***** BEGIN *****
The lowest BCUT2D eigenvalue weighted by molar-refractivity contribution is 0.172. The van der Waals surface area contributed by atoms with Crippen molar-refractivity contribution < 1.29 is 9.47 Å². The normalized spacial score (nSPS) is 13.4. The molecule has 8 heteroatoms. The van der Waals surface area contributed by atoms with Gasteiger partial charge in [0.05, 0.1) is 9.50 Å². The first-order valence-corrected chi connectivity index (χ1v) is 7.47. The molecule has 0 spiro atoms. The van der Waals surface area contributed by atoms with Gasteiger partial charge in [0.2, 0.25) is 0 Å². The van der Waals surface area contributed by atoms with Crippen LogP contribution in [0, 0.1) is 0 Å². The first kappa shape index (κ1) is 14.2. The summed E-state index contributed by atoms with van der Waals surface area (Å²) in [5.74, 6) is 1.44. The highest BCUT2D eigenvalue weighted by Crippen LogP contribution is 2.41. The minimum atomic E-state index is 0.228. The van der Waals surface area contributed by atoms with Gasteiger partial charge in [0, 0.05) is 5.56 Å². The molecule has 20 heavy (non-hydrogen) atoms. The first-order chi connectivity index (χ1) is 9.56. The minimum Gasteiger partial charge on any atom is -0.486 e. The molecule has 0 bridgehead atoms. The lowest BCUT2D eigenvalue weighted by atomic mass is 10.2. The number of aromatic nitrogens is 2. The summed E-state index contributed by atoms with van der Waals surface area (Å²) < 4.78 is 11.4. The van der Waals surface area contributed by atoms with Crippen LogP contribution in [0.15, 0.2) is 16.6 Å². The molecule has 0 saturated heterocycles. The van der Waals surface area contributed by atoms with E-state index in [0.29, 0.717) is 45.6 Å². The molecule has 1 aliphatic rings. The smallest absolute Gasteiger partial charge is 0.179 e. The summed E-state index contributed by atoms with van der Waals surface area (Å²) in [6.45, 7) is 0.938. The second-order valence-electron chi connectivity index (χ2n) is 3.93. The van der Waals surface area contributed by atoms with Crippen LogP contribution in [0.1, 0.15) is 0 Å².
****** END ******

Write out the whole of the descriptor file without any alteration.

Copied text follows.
The lowest BCUT2D eigenvalue weighted by molar-refractivity contribution is 0.172. The van der Waals surface area contributed by atoms with Crippen molar-refractivity contribution < 1.29 is 9.47 Å². The normalized spacial score (nSPS) is 13.4. The molecule has 8 heteroatoms. The van der Waals surface area contributed by atoms with Gasteiger partial charge in [0.05, 0.1) is 9.50 Å². The first-order valence-corrected chi connectivity index (χ1v) is 7.47. The molecule has 0 spiro atoms. The van der Waals surface area contributed by atoms with Gasteiger partial charge in [0.2, 0.25) is 0 Å². The van der Waals surface area contributed by atoms with Crippen LogP contribution in [0, 0.1) is 0 Å². The first kappa shape index (κ1) is 14.2. The summed E-state index contributed by atoms with van der Waals surface area (Å²) in [5.74, 6) is 1.44. The highest BCUT2D eigenvalue weighted by Crippen LogP contribution is 2.41. The minimum atomic E-state index is 0.228. The van der Waals surface area contributed by atoms with Gasteiger partial charge in [0, 0.05) is 5.56 Å². The molecule has 20 heavy (non-hydrogen) atoms. The first-order chi connectivity index (χ1) is 9.56. The minimum Gasteiger partial charge on any atom is -0.486 e. The molecule has 0 bridgehead atoms. The lowest BCUT2D eigenvalue weighted by atomic mass is 10.2. The number of aromatic nitrogens is 2. The summed E-state index contributed by atoms with van der Waals surface area (Å²) < 4.78 is 11.4. The van der Waals surface area contributed by atoms with Crippen LogP contribution in [0.15, 0.2) is 16.6 Å². The molecule has 0 saturated heterocycles. The van der Waals surface area contributed by atoms with E-state index in [0.29, 0.717) is 45.6 Å². The molecule has 1 aliphatic rings. The smallest absolute Gasteiger partial charge is 0.179 e. The summed E-state index contributed by atoms with van der Waals surface area (Å²) in [6.45, 7) is 0.938. The second-order valence-electron chi connectivity index (χ2n) is 3.93. The van der Waals surface area contributed by atoms with Crippen LogP contribution in [0.1, 0.15) is 0 Å².